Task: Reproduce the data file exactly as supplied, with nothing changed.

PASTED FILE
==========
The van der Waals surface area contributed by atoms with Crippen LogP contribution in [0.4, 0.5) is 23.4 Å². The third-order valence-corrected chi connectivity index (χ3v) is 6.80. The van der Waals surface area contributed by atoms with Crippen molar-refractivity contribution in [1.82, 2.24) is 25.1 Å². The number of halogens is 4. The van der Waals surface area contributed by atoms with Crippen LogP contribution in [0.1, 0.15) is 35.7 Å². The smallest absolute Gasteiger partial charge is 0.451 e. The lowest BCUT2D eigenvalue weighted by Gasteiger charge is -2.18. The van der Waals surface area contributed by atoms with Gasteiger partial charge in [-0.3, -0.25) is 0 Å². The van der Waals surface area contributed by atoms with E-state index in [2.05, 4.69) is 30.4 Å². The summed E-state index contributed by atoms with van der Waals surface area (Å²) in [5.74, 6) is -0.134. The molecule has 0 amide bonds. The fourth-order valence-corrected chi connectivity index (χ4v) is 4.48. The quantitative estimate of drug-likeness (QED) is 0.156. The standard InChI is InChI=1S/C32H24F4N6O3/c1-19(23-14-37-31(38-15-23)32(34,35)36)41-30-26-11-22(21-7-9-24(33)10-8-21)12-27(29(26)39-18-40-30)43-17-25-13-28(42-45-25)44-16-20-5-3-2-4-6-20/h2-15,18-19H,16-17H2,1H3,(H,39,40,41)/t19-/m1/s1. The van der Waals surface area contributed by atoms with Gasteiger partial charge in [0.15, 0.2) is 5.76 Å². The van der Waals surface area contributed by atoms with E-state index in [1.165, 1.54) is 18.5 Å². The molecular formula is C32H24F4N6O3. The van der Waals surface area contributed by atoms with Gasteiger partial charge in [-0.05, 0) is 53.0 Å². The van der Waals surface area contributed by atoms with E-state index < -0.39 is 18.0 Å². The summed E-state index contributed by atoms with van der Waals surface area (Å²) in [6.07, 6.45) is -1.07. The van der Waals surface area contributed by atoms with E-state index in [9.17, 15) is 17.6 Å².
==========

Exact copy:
The van der Waals surface area contributed by atoms with Crippen LogP contribution in [0.4, 0.5) is 23.4 Å². The third-order valence-corrected chi connectivity index (χ3v) is 6.80. The van der Waals surface area contributed by atoms with Crippen molar-refractivity contribution in [1.82, 2.24) is 25.1 Å². The number of halogens is 4. The van der Waals surface area contributed by atoms with Crippen LogP contribution in [0.1, 0.15) is 35.7 Å². The smallest absolute Gasteiger partial charge is 0.451 e. The lowest BCUT2D eigenvalue weighted by Gasteiger charge is -2.18. The van der Waals surface area contributed by atoms with Gasteiger partial charge in [-0.3, -0.25) is 0 Å². The van der Waals surface area contributed by atoms with E-state index in [2.05, 4.69) is 30.4 Å². The summed E-state index contributed by atoms with van der Waals surface area (Å²) in [5.74, 6) is -0.134. The molecule has 0 amide bonds. The fourth-order valence-corrected chi connectivity index (χ4v) is 4.48. The quantitative estimate of drug-likeness (QED) is 0.156. The standard InChI is InChI=1S/C32H24F4N6O3/c1-19(23-14-37-31(38-15-23)32(34,35)36)41-30-26-11-22(21-7-9-24(33)10-8-21)12-27(29(26)39-18-40-30)43-17-25-13-28(42-45-25)44-16-20-5-3-2-4-6-20/h2-15,18-19H,16-17H2,1H3,(H,39,40,41)/t19-/m1/s1. The van der Waals surface area contributed by atoms with Gasteiger partial charge in [0.15, 0.2) is 5.76 Å². The van der Waals surface area contributed by atoms with E-state index in [1.165, 1.54) is 18.5 Å². The molecular formula is C32H24F4N6O3. The van der Waals surface area contributed by atoms with Gasteiger partial charge in [-0.05, 0) is 53.0 Å². The van der Waals surface area contributed by atoms with E-state index < -0.39 is 18.0 Å². The summed E-state index contributed by atoms with van der Waals surface area (Å²) in [6.07, 6.45) is -1.07. The van der Waals surface area contributed by atoms with E-state index in [9.17, 15) is 17.6 Å².